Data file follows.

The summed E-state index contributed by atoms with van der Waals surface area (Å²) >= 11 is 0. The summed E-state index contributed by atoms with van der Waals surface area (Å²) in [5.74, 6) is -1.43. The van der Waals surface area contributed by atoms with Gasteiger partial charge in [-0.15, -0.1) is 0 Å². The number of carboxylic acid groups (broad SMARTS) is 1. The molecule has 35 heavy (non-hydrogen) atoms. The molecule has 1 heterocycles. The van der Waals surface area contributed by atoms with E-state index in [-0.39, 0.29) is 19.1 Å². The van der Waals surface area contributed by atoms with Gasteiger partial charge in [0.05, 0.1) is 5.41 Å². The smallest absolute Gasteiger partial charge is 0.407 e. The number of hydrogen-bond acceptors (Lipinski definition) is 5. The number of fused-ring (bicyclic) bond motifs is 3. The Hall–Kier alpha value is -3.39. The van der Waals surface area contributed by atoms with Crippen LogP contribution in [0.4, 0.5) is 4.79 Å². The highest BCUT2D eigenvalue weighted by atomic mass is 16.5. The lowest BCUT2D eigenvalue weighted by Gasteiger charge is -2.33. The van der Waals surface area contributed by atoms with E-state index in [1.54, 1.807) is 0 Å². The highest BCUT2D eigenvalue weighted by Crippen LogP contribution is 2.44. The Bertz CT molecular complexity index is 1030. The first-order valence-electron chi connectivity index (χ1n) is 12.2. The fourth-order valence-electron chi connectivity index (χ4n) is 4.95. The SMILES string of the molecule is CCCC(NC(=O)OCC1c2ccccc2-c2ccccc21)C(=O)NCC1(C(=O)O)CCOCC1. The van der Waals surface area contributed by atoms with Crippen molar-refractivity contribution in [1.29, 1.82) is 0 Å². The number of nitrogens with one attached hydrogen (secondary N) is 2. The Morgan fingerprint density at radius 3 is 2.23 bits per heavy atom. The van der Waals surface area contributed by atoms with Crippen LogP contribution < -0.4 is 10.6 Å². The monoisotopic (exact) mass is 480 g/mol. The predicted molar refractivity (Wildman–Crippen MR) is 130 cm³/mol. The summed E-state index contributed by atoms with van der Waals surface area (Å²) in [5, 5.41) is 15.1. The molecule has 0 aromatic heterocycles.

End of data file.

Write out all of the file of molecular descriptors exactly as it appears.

The summed E-state index contributed by atoms with van der Waals surface area (Å²) >= 11 is 0. The summed E-state index contributed by atoms with van der Waals surface area (Å²) in [5.74, 6) is -1.43. The van der Waals surface area contributed by atoms with Gasteiger partial charge in [-0.15, -0.1) is 0 Å². The number of carboxylic acid groups (broad SMARTS) is 1. The molecule has 35 heavy (non-hydrogen) atoms. The molecule has 1 heterocycles. The van der Waals surface area contributed by atoms with E-state index in [-0.39, 0.29) is 19.1 Å². The van der Waals surface area contributed by atoms with Gasteiger partial charge in [0.05, 0.1) is 5.41 Å². The smallest absolute Gasteiger partial charge is 0.407 e. The number of hydrogen-bond acceptors (Lipinski definition) is 5. The number of fused-ring (bicyclic) bond motifs is 3. The Hall–Kier alpha value is -3.39. The van der Waals surface area contributed by atoms with Crippen LogP contribution in [0.4, 0.5) is 4.79 Å². The highest BCUT2D eigenvalue weighted by atomic mass is 16.5. The lowest BCUT2D eigenvalue weighted by Gasteiger charge is -2.33. The van der Waals surface area contributed by atoms with E-state index in [1.54, 1.807) is 0 Å². The highest BCUT2D eigenvalue weighted by Crippen LogP contribution is 2.44. The Bertz CT molecular complexity index is 1030. The first-order valence-electron chi connectivity index (χ1n) is 12.2. The fourth-order valence-electron chi connectivity index (χ4n) is 4.95. The SMILES string of the molecule is CCCC(NC(=O)OCC1c2ccccc2-c2ccccc21)C(=O)NCC1(C(=O)O)CCOCC1. The van der Waals surface area contributed by atoms with Crippen molar-refractivity contribution in [1.29, 1.82) is 0 Å². The number of nitrogens with one attached hydrogen (secondary N) is 2. The Morgan fingerprint density at radius 3 is 2.23 bits per heavy atom. The van der Waals surface area contributed by atoms with Crippen LogP contribution < -0.4 is 10.6 Å². The monoisotopic (exact) mass is 480 g/mol. The predicted molar refractivity (Wildman–Crippen MR) is 130 cm³/mol. The summed E-state index contributed by atoms with van der Waals surface area (Å²) in [5, 5.41) is 15.1. The molecule has 0 aromatic heterocycles.